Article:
United States civil rights leader who refused to give up her seat on a bus to a white man in Montgomery (Alabama) and so triggered the national civil rights movement (born in 1913)
Montgomery Bus Boycott
In 1955, after Rosa Parks was arrested for refusing to give up her seat on a city bus, Dr. Martin L. King led a boycott of city busses. After 11 months the Supreme Court ruled that segregation of public transportation was illegal.
SCLC (Southern Christian Leadership Conference)
group of mostly African American ministers who worked to fight injustice through nonviolence
protests by black college students, 1960-1961, who took seats at "whites only" lunch counters and refused to leave until served; in 1960 over 50,000 participated in sit-ins across the South. Their success prompted the formation of the Student Non-Violent Coordinating Committee.
SNCC (Student Nonviolent Coordinating Committee)
group formed by student activists; used the sit-in as an effective method of protest
a series of political protests against segregation by Blacks and Whites who rode buses together through the American South in 1961
Alabama city against equal rights; peaceful marches in 1963 were broken up brutally by city police.
Letter from Birmingham Jail
A letter written by Martin Luther King Jr. after he had been arrested when he took part in a nonviolent march against segregation. He was disappointed more Christians didn't speak out against racism.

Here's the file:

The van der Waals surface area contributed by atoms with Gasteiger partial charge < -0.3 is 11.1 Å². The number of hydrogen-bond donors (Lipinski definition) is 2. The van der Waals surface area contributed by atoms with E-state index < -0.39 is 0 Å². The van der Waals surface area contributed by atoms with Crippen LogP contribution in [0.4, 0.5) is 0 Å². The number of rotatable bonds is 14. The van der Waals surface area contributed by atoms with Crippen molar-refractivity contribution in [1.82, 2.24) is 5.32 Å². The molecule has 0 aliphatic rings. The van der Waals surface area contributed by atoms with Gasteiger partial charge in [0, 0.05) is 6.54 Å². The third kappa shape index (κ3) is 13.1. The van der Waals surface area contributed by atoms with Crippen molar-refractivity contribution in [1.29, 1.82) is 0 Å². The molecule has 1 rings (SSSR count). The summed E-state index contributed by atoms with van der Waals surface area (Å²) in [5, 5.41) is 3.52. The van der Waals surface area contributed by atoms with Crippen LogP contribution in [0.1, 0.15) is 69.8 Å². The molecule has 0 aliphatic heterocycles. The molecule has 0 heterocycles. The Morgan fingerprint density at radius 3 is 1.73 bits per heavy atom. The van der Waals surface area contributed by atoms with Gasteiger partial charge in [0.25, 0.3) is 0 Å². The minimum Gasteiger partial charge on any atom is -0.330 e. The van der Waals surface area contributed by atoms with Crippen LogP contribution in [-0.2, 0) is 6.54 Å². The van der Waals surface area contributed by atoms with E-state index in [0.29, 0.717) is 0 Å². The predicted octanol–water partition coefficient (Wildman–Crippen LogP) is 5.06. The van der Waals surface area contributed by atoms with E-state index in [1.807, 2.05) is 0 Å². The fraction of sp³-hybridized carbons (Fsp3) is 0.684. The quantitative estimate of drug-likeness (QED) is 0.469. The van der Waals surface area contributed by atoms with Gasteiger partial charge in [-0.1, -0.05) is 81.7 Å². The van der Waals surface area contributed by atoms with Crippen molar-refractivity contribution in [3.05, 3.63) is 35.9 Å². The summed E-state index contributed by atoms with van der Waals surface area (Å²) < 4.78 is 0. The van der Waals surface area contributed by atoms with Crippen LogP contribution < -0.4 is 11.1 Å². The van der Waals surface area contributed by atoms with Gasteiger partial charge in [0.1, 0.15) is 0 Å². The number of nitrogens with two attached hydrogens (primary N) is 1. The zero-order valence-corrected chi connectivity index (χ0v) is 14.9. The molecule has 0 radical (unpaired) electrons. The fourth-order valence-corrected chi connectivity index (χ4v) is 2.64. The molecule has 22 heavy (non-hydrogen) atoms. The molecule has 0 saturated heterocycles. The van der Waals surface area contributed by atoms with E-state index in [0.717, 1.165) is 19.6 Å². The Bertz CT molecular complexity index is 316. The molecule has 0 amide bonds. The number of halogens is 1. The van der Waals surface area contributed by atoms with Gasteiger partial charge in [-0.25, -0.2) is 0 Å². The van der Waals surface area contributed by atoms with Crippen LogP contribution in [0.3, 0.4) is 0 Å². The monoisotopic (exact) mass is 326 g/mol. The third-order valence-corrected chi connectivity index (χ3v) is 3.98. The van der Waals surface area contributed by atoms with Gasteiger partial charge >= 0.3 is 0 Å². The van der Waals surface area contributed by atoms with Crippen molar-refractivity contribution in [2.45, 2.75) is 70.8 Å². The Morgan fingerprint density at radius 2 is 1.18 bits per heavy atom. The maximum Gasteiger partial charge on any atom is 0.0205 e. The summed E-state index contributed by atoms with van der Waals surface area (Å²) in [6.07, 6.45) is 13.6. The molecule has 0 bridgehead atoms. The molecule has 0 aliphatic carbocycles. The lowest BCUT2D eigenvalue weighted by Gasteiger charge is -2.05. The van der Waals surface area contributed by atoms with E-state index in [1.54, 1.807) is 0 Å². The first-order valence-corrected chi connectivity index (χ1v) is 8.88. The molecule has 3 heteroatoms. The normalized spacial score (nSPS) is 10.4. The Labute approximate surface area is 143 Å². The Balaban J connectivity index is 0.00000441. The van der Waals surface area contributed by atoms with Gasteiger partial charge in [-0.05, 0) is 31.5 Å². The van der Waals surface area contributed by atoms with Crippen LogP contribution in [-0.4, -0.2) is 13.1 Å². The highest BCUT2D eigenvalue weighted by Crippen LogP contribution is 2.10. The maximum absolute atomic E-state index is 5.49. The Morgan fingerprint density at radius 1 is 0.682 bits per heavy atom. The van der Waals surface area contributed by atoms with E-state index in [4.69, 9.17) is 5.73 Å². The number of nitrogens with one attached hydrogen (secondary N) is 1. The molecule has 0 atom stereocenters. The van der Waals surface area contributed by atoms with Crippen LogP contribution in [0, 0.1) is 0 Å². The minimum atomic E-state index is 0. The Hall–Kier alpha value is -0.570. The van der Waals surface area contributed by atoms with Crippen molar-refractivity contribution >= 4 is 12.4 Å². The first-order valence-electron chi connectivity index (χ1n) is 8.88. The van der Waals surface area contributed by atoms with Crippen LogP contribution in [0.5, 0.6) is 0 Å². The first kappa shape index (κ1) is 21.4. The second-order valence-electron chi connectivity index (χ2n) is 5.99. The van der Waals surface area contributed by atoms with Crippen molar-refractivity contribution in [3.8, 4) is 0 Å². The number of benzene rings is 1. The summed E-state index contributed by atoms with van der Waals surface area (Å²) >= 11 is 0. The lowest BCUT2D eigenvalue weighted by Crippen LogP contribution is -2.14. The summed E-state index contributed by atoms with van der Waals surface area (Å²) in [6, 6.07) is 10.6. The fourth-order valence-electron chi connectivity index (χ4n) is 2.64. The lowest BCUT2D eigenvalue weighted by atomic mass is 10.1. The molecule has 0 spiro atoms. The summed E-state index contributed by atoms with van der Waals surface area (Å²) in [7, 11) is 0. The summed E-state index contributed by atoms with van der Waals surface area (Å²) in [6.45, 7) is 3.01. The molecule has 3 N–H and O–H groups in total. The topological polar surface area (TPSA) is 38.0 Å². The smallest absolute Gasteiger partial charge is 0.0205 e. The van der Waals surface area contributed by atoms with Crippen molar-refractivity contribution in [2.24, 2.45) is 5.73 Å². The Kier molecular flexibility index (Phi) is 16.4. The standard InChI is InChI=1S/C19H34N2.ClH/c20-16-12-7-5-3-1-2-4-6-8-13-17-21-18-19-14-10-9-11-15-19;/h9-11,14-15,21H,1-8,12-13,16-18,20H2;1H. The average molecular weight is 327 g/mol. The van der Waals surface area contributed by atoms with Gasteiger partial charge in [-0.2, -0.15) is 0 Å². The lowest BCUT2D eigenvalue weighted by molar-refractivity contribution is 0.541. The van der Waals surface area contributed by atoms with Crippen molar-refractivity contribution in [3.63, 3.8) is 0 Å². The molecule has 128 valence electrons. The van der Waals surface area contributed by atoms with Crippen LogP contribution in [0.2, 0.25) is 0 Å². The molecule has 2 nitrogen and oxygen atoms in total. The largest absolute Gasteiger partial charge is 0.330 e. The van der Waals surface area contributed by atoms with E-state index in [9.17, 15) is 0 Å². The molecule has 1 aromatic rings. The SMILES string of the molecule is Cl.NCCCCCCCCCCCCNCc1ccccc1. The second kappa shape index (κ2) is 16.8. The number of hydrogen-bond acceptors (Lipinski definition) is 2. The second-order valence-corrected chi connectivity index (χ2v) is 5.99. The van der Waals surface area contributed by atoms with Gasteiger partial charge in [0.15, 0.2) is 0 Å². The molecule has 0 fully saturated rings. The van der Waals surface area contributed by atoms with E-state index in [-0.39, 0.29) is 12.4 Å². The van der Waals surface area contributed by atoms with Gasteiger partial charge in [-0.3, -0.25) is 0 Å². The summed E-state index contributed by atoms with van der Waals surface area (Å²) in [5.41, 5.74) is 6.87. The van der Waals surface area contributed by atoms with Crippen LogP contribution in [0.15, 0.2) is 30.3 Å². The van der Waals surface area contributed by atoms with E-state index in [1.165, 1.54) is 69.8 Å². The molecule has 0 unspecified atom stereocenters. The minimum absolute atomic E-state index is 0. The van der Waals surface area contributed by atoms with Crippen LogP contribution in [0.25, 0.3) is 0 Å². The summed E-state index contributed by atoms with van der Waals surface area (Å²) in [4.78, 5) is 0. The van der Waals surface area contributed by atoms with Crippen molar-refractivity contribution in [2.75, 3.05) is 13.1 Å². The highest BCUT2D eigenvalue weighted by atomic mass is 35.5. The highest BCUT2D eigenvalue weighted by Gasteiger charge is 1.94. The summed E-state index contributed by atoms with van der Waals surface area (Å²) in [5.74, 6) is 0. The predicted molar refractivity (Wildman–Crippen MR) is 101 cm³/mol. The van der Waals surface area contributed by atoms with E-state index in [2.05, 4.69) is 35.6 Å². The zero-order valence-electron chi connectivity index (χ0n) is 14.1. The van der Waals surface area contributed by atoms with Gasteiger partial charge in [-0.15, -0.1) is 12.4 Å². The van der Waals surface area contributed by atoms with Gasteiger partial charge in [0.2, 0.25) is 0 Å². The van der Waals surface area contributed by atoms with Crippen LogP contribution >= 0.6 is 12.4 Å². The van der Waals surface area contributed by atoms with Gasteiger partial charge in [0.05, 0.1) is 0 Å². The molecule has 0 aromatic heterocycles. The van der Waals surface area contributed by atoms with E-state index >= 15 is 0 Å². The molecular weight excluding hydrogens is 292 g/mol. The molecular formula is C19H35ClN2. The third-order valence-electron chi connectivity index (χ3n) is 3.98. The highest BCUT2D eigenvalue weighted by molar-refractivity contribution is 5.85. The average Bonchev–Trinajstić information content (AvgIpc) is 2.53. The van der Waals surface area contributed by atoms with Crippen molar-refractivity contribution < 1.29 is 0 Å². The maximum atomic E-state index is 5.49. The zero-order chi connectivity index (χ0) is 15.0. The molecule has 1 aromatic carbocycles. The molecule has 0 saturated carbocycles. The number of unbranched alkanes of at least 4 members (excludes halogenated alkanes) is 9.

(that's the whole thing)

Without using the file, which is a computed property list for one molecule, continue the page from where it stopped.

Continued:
16th Street Baptist Church Bombing
Church that was bombed by the KKK two weeks after the march on Washington, killing 4 teenage girls
"I have a dream"
This speech by Martin Luther King Jr. during the March on Washington focused on civil rights.
He was the chief of police of Birmingham, Alabama during the Civil Rights Movement. His use of excessive force against the peaceful marchers on television brought attention to the issue, and helped gain support for civil right legislation.
Director of the NAACP in Mississippi and a lawyer who defended accused Blacks, he was murdered in his driveway by a member of the Ku Klux Klan.
March on Washington
held in 1963 to show support for the Civil Rights Bill in Congress. Martin Luther King gave his famous "I have a dream..." speech. 250,000 people attended the rally
Civil Rights Act of 1964
outlawed discrimination based on race, color, religion, sex, or national origin
1964 effort to register African American voters in Mississippi
Selma, Alabama (importance of TV)
location of the start of the voting rights march that came to be known as Bloody Sunday
Voting Rights Act of 1965
a law designed to help end formal and informal barriers to African-American suffrage
De facto segregation v. de jure segregation
De jure segregation- separation of people on the basis of race as required by by law
De facto segregation- Racial separation that exists as a matter of custom rather than as a legal requirement.
1952; renamed himself X to signify the loss of his African heritage; converted to Nation of Islam in jail in the 50s, became Black Muslims' most dynamic street orator and recruiter; his beliefs were the basis of a lot of the Black Power movement built on seperationist and nationalist impulsesto achieve true independence and equality
A black political organization that was against peaceful protest and for violence if needed. The organization marked a shift in policy of the black movement, favoring militant ideals rather than peaceful protest.
April 4th, 1968. killing of a prominent civil rights leader by James Earl Ray in Memphis Tennessee
Civil Rights act of 1968
a law that banned discrimination in housing
A policy designed to redress past discrimination against women and minority groups through measures to improve their economic and educational opportunities
US History: Post WW2, Boom, and Civil Rights
created by Anakin James Manby